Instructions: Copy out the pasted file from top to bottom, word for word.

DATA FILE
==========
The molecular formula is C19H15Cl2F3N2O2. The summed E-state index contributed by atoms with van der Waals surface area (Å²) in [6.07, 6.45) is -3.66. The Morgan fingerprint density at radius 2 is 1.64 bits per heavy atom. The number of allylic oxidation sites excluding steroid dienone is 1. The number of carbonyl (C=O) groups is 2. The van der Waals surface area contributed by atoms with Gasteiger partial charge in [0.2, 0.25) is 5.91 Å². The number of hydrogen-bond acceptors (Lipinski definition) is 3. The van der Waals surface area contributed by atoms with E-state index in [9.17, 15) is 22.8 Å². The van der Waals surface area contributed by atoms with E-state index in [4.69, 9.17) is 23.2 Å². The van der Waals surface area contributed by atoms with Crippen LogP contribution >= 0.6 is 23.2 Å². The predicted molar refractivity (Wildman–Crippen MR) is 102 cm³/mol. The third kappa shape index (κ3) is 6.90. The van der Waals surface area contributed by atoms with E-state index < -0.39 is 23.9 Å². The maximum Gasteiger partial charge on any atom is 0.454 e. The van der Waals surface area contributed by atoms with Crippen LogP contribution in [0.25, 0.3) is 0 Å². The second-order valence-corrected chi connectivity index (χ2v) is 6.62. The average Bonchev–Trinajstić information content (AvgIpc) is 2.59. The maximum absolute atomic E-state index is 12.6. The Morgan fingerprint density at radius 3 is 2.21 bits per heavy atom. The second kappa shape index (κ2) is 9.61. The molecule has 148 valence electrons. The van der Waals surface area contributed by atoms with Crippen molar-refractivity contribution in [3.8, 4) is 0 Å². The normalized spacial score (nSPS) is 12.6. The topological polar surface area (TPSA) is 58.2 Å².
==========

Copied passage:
The molecular formula is C19H15Cl2F3N2O2. The summed E-state index contributed by atoms with van der Waals surface area (Å²) in [6.07, 6.45) is -3.66. The Morgan fingerprint density at radius 2 is 1.64 bits per heavy atom. The number of allylic oxidation sites excluding steroid dienone is 1. The number of carbonyl (C=O) groups is 2. The van der Waals surface area contributed by atoms with Gasteiger partial charge in [0.2, 0.25) is 5.91 Å². The number of hydrogen-bond acceptors (Lipinski definition) is 3. The van der Waals surface area contributed by atoms with E-state index in [9.17, 15) is 22.8 Å². The van der Waals surface area contributed by atoms with E-state index in [4.69, 9.17) is 23.2 Å². The van der Waals surface area contributed by atoms with Crippen LogP contribution >= 0.6 is 23.2 Å². The predicted molar refractivity (Wildman–Crippen MR) is 102 cm³/mol. The third kappa shape index (κ3) is 6.90. The van der Waals surface area contributed by atoms with E-state index < -0.39 is 23.9 Å². The maximum Gasteiger partial charge on any atom is 0.454 e. The van der Waals surface area contributed by atoms with Crippen LogP contribution in [0.25, 0.3) is 0 Å². The second-order valence-corrected chi connectivity index (χ2v) is 6.62. The average Bonchev–Trinajstić information content (AvgIpc) is 2.59. The maximum absolute atomic E-state index is 12.6. The Morgan fingerprint density at radius 3 is 2.21 bits per heavy atom. The second kappa shape index (κ2) is 9.61. The molecule has 148 valence electrons. The van der Waals surface area contributed by atoms with Crippen molar-refractivity contribution in [3.8, 4) is 0 Å². The normalized spacial score (nSPS) is 12.6. The topological polar surface area (TPSA) is 58.2 Å².